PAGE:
Path of Lies: 9/11 to Iraq
On the second anniversary of the 9/11 attacks, George Bush will publicly mourn the nearly 3,000 men and women we lost on that terrible day. But there are others who have paid an equally high price for that tragedy whose names the president is not likely to include in his speeches. The 288 American soldiers and countless Iraqis who have since died in a pointless, bloody war will not be mentioned, nor will the administration's own responsibility in their deaths.
For those in the White House who have long supported regime change in Baghdad, the national tragedy was a window of opportunity through which they aggressively, repeatedly, and ruthlessly rammed their plans for a spectacular sequel to the first Gulf War.
The story of the war in Iraq begins on Sept. 11. It is a story of how a small group of men within the Bush administration led a frightened nation down a long, treacherous road from Ground Zero to a bloody, no-exit war on the streets of Baghdad.
Turning Tragedy into War
Until 9/11, despite Saddam's many excesses, there was simply no cosmic argument to spend precious taxpayer money to overthrow a blustering paper tiger who roared and ranted as he paced behind his bars. But then the twin towers came crashing down, and "changed everything."
In the aftermath, even many liberals discovered their inner hawks, beating their chests in rage and seeking hot, bloody revenge against the murderers. Shocked out of their post-Cold War illusion of omnipotence, many Americans sought reassurance of their security, revenge on a hostile, invisible enemy, and affirmation of their own goodness. The White House offered them the perfect panacea to all their needs -- the endless war of terror, the new crusade that would wreak havoc on America's enemies.
The Iraq war, however, was no gimme. To steer the balky U.S. citizenry and ship of state toward war with a country 6,000 miles away that most Americans saw as little more than a sad, battered joke would require a systematic campaign of carefully chosen lies.
To sell a war to the American people, presidents need at least two basic ingredients: self-defense and moral duty. In terrorism, the Bush administration found the perfect enemy -- shadowy, insubstantial, and infinitely malleable to interpretation. In his 2002 State of the Union speech, flushed with the resounding victory in Afghanistan, Bush proclaimed: "Thousands of dangerous killers, schooled in the methods of murder, often supported by outlaw regimes, are now spread throughout the world like ticking time bombs, set to go off without warning. ... So long as training camps operate, so long as nations harbor terrorists, freedom is at risk and America and our allies must not, and will not, allow it."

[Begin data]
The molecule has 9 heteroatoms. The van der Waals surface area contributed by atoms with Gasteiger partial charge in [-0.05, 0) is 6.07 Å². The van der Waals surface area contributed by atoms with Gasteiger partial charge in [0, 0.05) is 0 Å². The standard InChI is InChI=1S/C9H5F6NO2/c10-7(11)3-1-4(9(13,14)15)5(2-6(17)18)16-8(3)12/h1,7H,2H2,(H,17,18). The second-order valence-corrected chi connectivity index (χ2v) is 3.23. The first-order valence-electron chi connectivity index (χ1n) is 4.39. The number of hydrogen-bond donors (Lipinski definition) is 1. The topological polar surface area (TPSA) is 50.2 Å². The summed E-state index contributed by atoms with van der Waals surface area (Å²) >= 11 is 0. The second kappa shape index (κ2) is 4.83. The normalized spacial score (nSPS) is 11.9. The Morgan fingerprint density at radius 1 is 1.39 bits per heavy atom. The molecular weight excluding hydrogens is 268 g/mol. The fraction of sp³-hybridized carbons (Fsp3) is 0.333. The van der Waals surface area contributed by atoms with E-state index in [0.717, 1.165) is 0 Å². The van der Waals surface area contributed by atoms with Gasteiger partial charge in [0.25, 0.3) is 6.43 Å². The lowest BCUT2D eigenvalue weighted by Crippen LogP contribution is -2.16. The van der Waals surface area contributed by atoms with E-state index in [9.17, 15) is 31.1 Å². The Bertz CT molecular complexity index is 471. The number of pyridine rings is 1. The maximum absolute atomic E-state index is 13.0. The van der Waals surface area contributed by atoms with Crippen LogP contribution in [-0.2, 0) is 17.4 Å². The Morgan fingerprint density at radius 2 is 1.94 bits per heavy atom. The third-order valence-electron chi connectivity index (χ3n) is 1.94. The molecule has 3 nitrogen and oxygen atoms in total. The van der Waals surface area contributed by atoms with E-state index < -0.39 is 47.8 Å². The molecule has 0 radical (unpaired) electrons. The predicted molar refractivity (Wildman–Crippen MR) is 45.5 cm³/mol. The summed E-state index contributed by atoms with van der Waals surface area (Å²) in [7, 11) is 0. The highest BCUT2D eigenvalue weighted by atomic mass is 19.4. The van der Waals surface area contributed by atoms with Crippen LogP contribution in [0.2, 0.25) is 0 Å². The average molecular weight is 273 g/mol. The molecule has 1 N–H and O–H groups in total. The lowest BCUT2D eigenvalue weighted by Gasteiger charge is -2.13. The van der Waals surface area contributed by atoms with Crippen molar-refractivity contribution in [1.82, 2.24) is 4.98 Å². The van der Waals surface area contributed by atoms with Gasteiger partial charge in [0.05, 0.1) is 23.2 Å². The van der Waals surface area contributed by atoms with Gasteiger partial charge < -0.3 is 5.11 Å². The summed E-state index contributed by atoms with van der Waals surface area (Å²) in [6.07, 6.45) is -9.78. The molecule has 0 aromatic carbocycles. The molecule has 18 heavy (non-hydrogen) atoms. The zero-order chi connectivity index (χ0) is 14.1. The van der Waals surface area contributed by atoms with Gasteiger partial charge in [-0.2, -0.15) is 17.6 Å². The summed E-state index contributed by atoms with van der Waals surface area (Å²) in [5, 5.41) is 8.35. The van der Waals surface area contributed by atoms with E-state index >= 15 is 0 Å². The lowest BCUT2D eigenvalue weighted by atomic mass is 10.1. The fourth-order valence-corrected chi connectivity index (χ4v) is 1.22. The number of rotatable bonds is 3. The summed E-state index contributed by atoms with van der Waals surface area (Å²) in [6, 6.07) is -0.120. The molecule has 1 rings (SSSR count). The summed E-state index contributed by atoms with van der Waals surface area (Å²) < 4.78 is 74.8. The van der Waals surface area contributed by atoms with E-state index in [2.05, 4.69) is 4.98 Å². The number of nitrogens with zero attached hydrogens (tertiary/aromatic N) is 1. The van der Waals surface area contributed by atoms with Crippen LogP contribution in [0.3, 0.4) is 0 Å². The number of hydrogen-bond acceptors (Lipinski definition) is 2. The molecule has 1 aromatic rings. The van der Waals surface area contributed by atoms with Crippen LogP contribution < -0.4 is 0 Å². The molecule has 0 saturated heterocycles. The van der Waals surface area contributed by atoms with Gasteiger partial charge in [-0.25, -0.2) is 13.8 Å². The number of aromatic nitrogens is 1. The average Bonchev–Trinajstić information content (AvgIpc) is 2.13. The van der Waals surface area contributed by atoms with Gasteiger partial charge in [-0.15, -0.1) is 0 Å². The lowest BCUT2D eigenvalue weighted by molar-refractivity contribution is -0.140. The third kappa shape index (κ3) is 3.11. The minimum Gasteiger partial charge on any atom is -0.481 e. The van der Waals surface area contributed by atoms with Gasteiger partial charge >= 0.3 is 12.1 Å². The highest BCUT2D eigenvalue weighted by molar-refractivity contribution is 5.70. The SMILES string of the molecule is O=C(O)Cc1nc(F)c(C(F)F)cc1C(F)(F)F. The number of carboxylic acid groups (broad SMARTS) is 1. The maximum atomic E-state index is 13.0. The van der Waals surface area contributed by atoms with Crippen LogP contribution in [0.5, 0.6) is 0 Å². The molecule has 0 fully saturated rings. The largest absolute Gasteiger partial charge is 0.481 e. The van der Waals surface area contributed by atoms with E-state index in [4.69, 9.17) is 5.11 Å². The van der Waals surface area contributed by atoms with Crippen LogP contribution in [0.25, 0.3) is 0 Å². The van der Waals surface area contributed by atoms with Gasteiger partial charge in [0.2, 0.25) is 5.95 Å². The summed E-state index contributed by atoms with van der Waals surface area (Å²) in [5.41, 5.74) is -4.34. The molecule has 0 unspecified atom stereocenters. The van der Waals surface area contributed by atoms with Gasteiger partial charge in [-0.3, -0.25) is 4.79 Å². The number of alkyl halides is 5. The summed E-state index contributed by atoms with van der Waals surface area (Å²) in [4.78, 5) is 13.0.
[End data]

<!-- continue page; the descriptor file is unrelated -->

Forget the Taliban. It was now time for a full-blown "axis of evil" -- a wish-list of targets who could be picked off one by one in this unending war.
Unfortunately for Saddam, Iraq was number one on the list. Within four days of the 9/11 attacks, the gears were already in motion. Secretary of Defense Donald Rumsfeld told the President and his assembled National Security Council that there simply weren't enough good targets to hit in Afghanistan.
Why not target Iraq as well, he suggested.
Over the coming year, the Bush administration would work to convince the American public that: one, Saddam has already attacked the United States through his connections with Al Qaeda; and two, he plans to do so again using his biological and chemical weapons, or if we waste any more time, a nuclear bomb.
The leading members of the administration would continually string together "9/11," "Al-Qaeda," and "Iraq" in the same sentence, rarely making a direct connection, but always implying it. When Sen. Mark Dayton, of the Senate Armed Services Committee, asked Donald Rumsfeld why the U.S. needed to invade Iraq "now," he snapped back, "What's different? What's different is 3,000 people were killed."
The lie proved highly effective. Shortly before Congress voted to authorize U.S. military action against Iraq, a CBS News poll found 51 percent of Americans believed that Hussein was involved in the 9/11 attacks, and soon afterwards, the Pew Research Center reported that two-thirds of the U.S. public agreed that "Saddam Hussein helped the terrorists in the Sept. 11 attacks."